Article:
Kode Scout Troop hails from the municipality of Kungälv; it’s been scouting since 1979 and has approximately 110 members aged 8 and above. The Scouts follow the recommendations of the Public Health Agency of Sweden and feel that meaningful outdoor activities for children and youths are important, even during the current pandemic.

More than 40 dedicated scouts from the Kode Scout Troop were the first to use the West Coast Foundation’s new beach cleaner app in early April, when they collected 16 large sacks of trash in one day. The app is a new addition to the Beach Cleaner Map as operated by the West Coast Foundation since 2015. It helps anyone moving along the coast to tag where they’ve picked up trash, where their trash bags are located and what still needs to be cleaned, or to invite people to a cleaning activity. Everyone can lend a hand for cleaner coasts!

Eleven-year-olds Ada and Emma are two adventure scouts from the Kode Scout Troop who took part in a beach cleaner hike to help clean beaches, rocky outcrops and coves on four small islands off of Marstrand:

“We took a boat with our Scout Troop to pick up trash along an island’s beaches. Walking right around the island was fun, but also a bit difficult across all the rocks. Picking up trash is good for the environment and being with friends is fun. We learn a lot about nature and get to be outdoors and spend time together.”

They’re eager to tell everyone about how much trash there is and how they can lend a hand – all you need is a trash bag!
 

Marine debris – a growing problem

Marine debris has become a huge problem both at sea and along our coasts, and the Bohus coast is inundated with hundreds of tons of trash every year. The Clean Coast Project began in 2012 as a collaboration between Bohuslän’s ten coastal municipalities – Strömstad, Tanum, Sotenäs, Lysekil, Uddevalla, Orust, Tjörn, Stenungsund, Kungälv, Öckerö and Gothenburg. Kungsbacka has also been included since 2018. In 2015, the project became part of the West Coast Foundation, and since 2018 its work has been financed by grants from the Swedish Environmental Protection Agency.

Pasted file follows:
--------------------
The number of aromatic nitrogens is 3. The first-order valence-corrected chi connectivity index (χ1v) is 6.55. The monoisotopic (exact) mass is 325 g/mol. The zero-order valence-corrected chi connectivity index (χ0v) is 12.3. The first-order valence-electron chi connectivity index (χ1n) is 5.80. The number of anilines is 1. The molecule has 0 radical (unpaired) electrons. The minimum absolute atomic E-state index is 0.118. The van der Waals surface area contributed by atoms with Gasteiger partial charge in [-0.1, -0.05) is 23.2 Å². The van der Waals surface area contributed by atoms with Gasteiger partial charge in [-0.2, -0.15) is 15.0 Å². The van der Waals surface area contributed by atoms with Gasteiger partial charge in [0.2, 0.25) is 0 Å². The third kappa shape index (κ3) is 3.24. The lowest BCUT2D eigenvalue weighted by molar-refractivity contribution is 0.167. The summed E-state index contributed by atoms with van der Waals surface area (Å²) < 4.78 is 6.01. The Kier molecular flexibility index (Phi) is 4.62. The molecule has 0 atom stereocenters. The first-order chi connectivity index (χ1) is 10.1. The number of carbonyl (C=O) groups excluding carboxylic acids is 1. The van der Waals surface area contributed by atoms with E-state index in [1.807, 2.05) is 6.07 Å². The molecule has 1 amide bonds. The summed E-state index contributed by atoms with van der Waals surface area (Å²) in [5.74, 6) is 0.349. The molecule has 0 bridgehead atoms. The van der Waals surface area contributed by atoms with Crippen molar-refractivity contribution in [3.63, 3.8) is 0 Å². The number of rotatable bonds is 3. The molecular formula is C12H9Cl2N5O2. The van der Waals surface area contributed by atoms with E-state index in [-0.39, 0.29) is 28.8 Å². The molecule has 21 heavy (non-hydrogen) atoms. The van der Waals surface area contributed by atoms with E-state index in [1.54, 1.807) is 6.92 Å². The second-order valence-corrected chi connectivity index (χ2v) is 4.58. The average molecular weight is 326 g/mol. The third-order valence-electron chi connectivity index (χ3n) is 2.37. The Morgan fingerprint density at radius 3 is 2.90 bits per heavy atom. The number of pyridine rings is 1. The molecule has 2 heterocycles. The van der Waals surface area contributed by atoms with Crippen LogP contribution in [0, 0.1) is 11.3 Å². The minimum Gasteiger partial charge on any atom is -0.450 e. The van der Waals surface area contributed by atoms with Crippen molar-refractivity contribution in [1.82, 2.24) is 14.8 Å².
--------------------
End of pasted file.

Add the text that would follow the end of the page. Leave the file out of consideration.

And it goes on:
“One of the most important tasks was to develop a common digital tool in an interactive map that is used to plan, communicate and report cleaning efforts,” explains Florina Lachmann at the West Coast Foundation. “It’s known as the Beach Cleaner Map and has been available in an online version since 2015. It helps municipal cleaning teams, contractors and volunteers out along the coastline submit reports.”

A Beach Cleaner Map app has now been developed in collaboration with Infracontrol.

“The app makes it easier for all cleaners to tag which beaches have been cleaned or where trashbags are located ready for pickup,” says Jonas Bratt at Infracontrol. “It makes it easier to post activities and encourage others to participate. More importantly, it also makes it easier for anyone who sees a beach or bay that needs cleaning to tag it.”

The app is available for download free of charge from Google Play and AppStore. Just search for Beach Cleaner Map.
 

 

Infracontrol Online simplifies case management

The West Coast Foundation has also made things simpler ‘indoors’, and they now use Infracontrol Online to receive and process all reported cases.

“We get information from the Beach Cleaner Map and pass it on to those responsible for garbage collection, which usually means municipalities or their garbage collection contractors,” says Florina Lachmann. “Until recently, it involved a lot of manual processing, but now we’ve simplified and accelerated the flow of cases considerably.”

 

More trash bags? Just a tap away!

When the Beach Map became available as an app, we also launched another improvement for all beach cleaners. Jonas Bratt explains:

“The West Coast Foundation, in collaboration with Ericsson, has developed a wireless keypad that lets beach cleaners, by tapping a key, notify if the trash station is full or whether it needs to be topped off with new trash bags. The signal is received by Infracontrol Online, which forwards the information to the relevant personnel.”

So far, three keypads have been deployed, one in Metvik just outside Lysekil, one on the west side of Stora Kornö and one in the center of Gåsö.

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